According to the Mayo Clinic, if we are experiencing a great deal of stress in our lives, it is imperative to find the time for relaxation and just a few minutes a day isn’t enough to provide the stress reducing benefits of deep relaxation. For a clearer, less stressed mind, body and spirit, 15 minutes of deep relaxation a day is good while 30 minutes a day is best.  This is rest at the core level leading to optimal health.

As a precursor to meditation, deep relaxation also provides relief from headaches, reduced body pain, improved concentration, emotional stability, elimination of insomnia, lowering of blood pressure, reduced fatigue, improved bowl function, reconnection to our source and less depression and anxiety.  The quality of observing without judging is also developed in this pose.

When do you truly and deeply relax?  The Mayo Clinic recommends a daily practice of deep relaxation.  Yogi’s do too.  If you add to your daily relaxation practice with a gradual and regular series of at first 5, then 10 and finally 20 minute Shavasana classes, you will enjoy the peace, clarity, strength and restfulness of this miraculous yoga posture. 

Turn down your mind and begin to turn up the quiet with Shavasana – The Corpse Pose.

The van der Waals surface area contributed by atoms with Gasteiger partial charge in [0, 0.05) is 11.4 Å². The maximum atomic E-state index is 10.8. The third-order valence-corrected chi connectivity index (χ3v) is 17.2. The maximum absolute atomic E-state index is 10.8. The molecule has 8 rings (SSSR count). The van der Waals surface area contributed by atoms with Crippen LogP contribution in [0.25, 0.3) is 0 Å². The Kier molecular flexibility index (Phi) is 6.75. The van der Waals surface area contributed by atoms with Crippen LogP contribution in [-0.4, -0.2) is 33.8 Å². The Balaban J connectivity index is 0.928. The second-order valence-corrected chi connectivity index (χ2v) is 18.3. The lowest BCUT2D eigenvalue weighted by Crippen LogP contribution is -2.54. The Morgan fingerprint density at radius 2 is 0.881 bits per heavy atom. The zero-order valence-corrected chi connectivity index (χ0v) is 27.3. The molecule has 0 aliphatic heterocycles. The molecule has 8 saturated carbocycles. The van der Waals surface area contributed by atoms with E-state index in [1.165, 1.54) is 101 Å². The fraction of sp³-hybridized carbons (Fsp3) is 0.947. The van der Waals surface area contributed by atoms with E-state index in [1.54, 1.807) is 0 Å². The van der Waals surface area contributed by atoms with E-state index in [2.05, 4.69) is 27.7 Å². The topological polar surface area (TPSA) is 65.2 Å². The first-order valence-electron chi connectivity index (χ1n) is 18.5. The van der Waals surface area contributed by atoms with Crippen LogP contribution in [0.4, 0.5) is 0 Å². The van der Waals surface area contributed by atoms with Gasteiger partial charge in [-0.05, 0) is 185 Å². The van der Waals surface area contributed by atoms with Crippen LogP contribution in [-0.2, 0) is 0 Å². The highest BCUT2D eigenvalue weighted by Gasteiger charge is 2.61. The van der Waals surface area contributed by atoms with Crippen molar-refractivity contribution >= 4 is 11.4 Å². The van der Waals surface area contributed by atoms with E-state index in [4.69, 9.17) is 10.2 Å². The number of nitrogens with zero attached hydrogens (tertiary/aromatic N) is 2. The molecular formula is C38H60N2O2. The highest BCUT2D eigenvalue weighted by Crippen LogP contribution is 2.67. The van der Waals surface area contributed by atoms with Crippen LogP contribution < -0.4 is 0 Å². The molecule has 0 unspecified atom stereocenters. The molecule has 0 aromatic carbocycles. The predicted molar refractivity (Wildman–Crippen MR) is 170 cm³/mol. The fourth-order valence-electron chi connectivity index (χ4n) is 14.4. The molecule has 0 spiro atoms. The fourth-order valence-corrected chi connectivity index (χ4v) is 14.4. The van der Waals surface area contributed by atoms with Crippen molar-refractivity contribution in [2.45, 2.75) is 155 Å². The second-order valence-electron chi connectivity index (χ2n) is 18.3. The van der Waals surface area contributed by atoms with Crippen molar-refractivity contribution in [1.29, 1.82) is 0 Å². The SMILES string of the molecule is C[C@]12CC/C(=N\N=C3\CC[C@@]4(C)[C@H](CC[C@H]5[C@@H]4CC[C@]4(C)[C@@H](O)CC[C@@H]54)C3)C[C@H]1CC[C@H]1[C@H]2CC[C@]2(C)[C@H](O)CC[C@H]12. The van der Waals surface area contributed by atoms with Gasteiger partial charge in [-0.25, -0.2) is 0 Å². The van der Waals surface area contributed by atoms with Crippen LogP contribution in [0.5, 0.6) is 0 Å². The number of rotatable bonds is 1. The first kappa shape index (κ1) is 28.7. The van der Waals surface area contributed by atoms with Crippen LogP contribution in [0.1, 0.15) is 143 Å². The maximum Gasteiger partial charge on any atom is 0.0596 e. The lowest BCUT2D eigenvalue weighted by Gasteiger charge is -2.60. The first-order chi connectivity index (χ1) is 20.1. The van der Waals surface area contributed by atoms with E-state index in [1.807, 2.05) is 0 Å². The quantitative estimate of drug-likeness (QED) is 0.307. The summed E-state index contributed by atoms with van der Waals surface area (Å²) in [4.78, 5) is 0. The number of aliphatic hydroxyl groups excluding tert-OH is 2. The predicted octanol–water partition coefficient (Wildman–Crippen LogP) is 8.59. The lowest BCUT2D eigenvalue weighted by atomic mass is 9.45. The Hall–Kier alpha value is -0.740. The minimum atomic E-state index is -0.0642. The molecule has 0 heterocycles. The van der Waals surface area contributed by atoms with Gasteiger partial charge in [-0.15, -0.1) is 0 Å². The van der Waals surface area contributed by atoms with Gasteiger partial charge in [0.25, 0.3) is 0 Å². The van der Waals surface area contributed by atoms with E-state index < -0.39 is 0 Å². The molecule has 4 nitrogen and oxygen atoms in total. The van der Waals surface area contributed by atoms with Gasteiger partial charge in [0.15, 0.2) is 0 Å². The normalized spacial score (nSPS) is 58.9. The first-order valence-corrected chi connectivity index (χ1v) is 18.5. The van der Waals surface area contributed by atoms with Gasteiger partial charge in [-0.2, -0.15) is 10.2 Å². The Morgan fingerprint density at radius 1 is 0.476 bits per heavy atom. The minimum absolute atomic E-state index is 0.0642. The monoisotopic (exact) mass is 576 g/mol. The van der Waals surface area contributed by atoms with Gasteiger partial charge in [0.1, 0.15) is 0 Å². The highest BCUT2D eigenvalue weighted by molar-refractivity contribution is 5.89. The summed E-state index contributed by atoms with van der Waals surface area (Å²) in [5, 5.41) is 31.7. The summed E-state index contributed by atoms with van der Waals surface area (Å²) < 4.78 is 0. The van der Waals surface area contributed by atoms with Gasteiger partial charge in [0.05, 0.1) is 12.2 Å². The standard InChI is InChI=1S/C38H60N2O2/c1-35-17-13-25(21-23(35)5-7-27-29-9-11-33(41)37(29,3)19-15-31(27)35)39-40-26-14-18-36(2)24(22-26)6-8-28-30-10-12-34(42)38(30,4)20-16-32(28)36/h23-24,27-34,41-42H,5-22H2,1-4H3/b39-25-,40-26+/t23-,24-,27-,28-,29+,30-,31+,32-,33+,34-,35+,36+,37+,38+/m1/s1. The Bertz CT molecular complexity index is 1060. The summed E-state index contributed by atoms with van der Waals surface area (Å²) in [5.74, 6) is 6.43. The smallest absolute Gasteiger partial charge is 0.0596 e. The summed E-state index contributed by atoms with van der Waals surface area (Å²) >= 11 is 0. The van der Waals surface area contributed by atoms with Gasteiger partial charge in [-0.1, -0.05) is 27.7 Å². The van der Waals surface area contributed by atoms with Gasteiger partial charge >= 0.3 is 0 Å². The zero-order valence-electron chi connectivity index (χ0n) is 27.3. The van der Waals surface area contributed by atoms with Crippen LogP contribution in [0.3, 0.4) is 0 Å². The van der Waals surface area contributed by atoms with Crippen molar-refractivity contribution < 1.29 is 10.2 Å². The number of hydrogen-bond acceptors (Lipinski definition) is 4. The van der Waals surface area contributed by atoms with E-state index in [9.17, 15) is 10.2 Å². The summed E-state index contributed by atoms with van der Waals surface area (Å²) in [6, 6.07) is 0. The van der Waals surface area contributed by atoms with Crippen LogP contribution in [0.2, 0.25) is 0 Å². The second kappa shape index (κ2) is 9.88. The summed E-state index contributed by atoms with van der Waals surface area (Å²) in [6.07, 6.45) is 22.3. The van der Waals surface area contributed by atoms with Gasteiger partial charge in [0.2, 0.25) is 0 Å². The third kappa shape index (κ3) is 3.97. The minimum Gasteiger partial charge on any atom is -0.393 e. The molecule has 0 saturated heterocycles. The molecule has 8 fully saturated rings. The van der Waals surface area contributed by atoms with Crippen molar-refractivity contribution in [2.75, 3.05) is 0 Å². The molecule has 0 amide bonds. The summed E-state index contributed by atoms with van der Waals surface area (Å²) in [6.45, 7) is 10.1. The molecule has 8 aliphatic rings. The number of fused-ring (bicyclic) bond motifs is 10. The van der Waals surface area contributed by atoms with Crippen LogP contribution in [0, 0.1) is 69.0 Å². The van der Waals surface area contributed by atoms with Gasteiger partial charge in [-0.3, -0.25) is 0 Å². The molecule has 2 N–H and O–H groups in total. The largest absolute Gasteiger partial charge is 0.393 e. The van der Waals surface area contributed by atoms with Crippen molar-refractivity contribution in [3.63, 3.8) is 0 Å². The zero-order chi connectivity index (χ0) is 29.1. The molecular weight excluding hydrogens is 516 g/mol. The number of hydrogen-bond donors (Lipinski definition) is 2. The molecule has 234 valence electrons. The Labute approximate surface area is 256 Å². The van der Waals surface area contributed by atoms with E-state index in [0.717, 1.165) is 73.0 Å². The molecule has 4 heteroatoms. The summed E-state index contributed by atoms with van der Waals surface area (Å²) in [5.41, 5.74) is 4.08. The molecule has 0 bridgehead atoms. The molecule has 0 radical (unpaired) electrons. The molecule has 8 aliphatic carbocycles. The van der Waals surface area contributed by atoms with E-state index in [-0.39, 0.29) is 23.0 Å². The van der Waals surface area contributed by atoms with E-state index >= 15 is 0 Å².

Copyright © 2008 (Stacy Kamala Waltman)




Hi all,

I’m moving over to a new blog.  It’s called, Kamala Yoga.com.  Hope you all join me over there.  Here’s the link:  http://kamalayoga.wordpress.com.

To your health!



 Here is an excerpt from the book, The Soul of Money by Lynne Twist: 

Buddha told his followers that whatever they chose to give their attention, their love, their appreciation, their listening, and their affirmation to would grow in their life and in their world. 

He likened one’s life and the world to a garden ~ a garden that calls for sunlight and nourishment and water to grow.

In that garden are the seeds of compassion, forgiveness, love, commitment, courage and all the qualities that affirm and inspire us.

Alongside those seeds and in the same garden are the seeds of hatred, the seeds of prejudice, the seeds of vengeance, the seeds of violence, and all the other hurtful, destructive ways of being.

These seeds and many more like them exist in the same garden.  The seeds that grow are the seeds we tend with our attention.

Our attention is like water and sunshine, and the seeds we cultivate will grow and fill our garden. 

If we choose to invest our attention in the seeds of scarcity ~ acquisition, accumulation, greed, and all that springs from those seeds ~ then scarcity is what will fill the space of our life and the space of our world.

If we tend the seeds of sufficiency with our attention, and use our money like water to nourish them with soulful purpose, then we will enjoy that bountiful harvest.

Where are you putting your attention?

Am very pleased to announce that my 5 CD Yoga Nidra, Level 1 program is now available on Amazon.  Here is the link:


To your health!


Written by:  Stacy Kamala Waltman